October 4, 2019 – January 12, 2020
Textile art has long been used for practical, ornate and expressive means – a cultural vessel for storytelling in the absence of written word. Fiber artists working with the medium continue to push boundaries, redefining the dialogue between traditional and contemporary methods of woven narration. The selected works ranging in modern and contemporary style, exhibit a complex, undulating display of thread’s ability to tell stories and evoke woven symbolism.
thread. showcases a culmination of work by some of today’s leading fiber artists: Terri Friedman, Miyoshi Barosh, Hannah Epstein, Diedrick Brackens, Tanya Aguiniga, Ardeshir Tabrizi, Channing Hansen, Moffat Takadiwa, Jeffrey Gibson, Luis Flores, Christina Forrer, Tschabalala Self, Ebony G. Patterson, and Chiachio & Giannone, alongside a selection from the Museum’s permanent collection.
The Artful Book
October 4, 2019 – January 5, 2020
Today, artists who work in the Book Arts create fine and design bindings, fine press and letterpress editions, calligraphy, broadsides, handmade paper, and artist books. Visitors to The Artful Book will see outstanding contemporary examples of the Book Arts created by members of the California Chapter of the Guild of Book Workers. From finely crafted and superbly designed limited edition books to one-of-a-kind sculptural art objects, these artists let their imaginations soar and put their skills in the service of one of man’s best creations, the book. The Artful Book exhibition and related programming are made possible by lead support from The Kenneth T. and Eileen L. Norris Foundation with additional generous support from the Bess J. Hodges Foundation.
September 19 , 2019 – January 12, 2020
Living and working in Southern California, Adam Harrison has built a practice that redefines traditional methods of portraying a physical space on canvas. Harrison reimagines conventional landscape painting approaches with a unique amalgamation of working from both memory and real-life observation. By spending months painting on location from a fixed vantage point, the artist develops an intimate familiarity with his surroundings. Harrison uses this understanding of his subject to then complete the work strictly from memory, resulting in a finished product that combines the physical aspects of a space with the impression left on those who visit it.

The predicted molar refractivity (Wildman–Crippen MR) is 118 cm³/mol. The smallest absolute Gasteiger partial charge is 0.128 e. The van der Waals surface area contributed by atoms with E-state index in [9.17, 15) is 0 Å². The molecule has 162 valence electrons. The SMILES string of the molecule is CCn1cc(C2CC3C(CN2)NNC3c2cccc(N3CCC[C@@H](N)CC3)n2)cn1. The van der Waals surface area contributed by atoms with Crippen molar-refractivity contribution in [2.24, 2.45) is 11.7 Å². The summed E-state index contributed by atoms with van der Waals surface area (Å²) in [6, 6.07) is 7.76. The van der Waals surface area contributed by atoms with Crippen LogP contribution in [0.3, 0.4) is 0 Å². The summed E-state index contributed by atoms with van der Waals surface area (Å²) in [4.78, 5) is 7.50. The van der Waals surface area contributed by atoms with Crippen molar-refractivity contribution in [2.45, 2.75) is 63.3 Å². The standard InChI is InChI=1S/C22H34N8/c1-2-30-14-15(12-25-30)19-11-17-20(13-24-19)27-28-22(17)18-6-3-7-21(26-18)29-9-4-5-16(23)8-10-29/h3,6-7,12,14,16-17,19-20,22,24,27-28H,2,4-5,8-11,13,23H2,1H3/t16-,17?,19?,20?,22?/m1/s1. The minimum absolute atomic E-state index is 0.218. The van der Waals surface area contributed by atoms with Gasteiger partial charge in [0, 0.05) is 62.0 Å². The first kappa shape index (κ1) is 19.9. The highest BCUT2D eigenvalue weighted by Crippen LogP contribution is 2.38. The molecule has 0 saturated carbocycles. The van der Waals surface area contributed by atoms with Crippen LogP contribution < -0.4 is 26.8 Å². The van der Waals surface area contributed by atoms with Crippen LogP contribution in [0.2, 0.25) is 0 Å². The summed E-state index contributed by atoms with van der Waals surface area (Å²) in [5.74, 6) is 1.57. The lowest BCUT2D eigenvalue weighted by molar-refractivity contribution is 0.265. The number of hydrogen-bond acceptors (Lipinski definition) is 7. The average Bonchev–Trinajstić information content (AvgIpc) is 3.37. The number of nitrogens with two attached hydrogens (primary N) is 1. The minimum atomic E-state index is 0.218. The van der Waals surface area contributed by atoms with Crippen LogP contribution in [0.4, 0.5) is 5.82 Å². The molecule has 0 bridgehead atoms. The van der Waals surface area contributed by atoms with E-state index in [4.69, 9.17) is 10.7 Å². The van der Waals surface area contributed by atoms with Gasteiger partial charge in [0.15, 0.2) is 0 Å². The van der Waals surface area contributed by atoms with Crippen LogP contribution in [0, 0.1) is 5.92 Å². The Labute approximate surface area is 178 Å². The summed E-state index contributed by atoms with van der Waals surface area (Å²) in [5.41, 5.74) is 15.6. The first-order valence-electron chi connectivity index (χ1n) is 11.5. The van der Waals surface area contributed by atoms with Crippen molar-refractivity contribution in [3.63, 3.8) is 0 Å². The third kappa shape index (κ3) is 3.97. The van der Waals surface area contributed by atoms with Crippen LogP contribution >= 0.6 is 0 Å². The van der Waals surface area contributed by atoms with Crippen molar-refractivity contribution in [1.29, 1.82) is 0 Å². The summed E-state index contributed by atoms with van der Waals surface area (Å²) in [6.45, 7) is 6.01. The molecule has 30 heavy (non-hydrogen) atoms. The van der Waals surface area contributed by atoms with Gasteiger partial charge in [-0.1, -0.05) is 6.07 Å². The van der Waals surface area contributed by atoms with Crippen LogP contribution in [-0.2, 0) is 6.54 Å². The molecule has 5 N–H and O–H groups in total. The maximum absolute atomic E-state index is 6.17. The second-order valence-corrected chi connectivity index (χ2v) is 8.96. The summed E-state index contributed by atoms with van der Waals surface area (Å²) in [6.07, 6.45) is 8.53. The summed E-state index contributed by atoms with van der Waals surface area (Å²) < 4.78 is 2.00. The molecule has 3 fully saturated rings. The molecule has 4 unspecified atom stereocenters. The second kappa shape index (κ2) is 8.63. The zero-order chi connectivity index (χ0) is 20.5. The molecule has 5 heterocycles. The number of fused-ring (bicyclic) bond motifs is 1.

Curated by the Long Beach Museum of Art, Place is Adam Harrison’s first institutional solo exhibition. The featured large-scale landscapes focus on locations in Long Beach and San Pedro and immerse viewers in the physical spaces explored by the artist.
Collecting Long Beach, Seven Decades From The Permanent Collection
September 8 – November 3, 2019
LBMA Downtown is pleased to present this inaugural exhibition featuring 36 Long Beach artists from the Museum’s Permanent Collection. Each work is a diverse contribution in celebration of Long Beach and the opening of the Museum’s downtown galleries. LBMA Downtown is located at 356 E 3rd Street, Long Beach, 90802.
Image caption: James Simpson, Miss Goody Two-Shoes, 1965, Acrylic on Canvas, 73 x 60 inches
June 6 – October 13, 2019
The Long Beach Museum of Art’s Education Staff visited several classrooms in Long Beach Unified School District (LBUSD), asking students to reflect on diversity and friendship. 2nd and 3rd grade students created works of art that showed differences made their friendships stronger. Through the process, students learned that diversity means changing outlooks, being flexible and most of all acceptance of others’ opinions.
The Long Beach Museum of Art wishes to thank the LBUSD students from James A. Garfield, Abraham Lincoln, John C. Fremont and Luther Burbank elementary schools for their participation in this project.
Buddy Buddy: Patrick Dougherty
March 1, 2019 – Ongoing
Patrick Dougherty debuts a site-specific willow installation at the Long Beach Museum of Art. Working together with local volunteers, his son Sam, the Museum Staff and Docents, the artist intricately weaves and assembles hundreds of harvested willow saplings on-site to create monumental, earthly sculptures. The three-day harvesting of the willow consisted of cutting, baling, and transporting vast amounts of the material back to the Museum. Combined with the artist’s love of nature and his mastery of ancient building techniques, the complexity and metaphysical nature of these forms dwell not only in the natural material and the structure themselves, but also in its accessibility where audiences can engage with and bear witness to the work’s life cycle throughout its various stages. “Making sculpture comprehendible” as Dougherty says, has consistently been his vision since the inception of this body of work.
This special outdoor sculpture is supported in part by a generous grant from the Pasadena Art Alliance, a 64-year-old organization of over 175 women who foster appreciation for contemporary visual arts in Southern California by supporting artists, exhibitions, educational programs and art-oriented, non-profit institutions.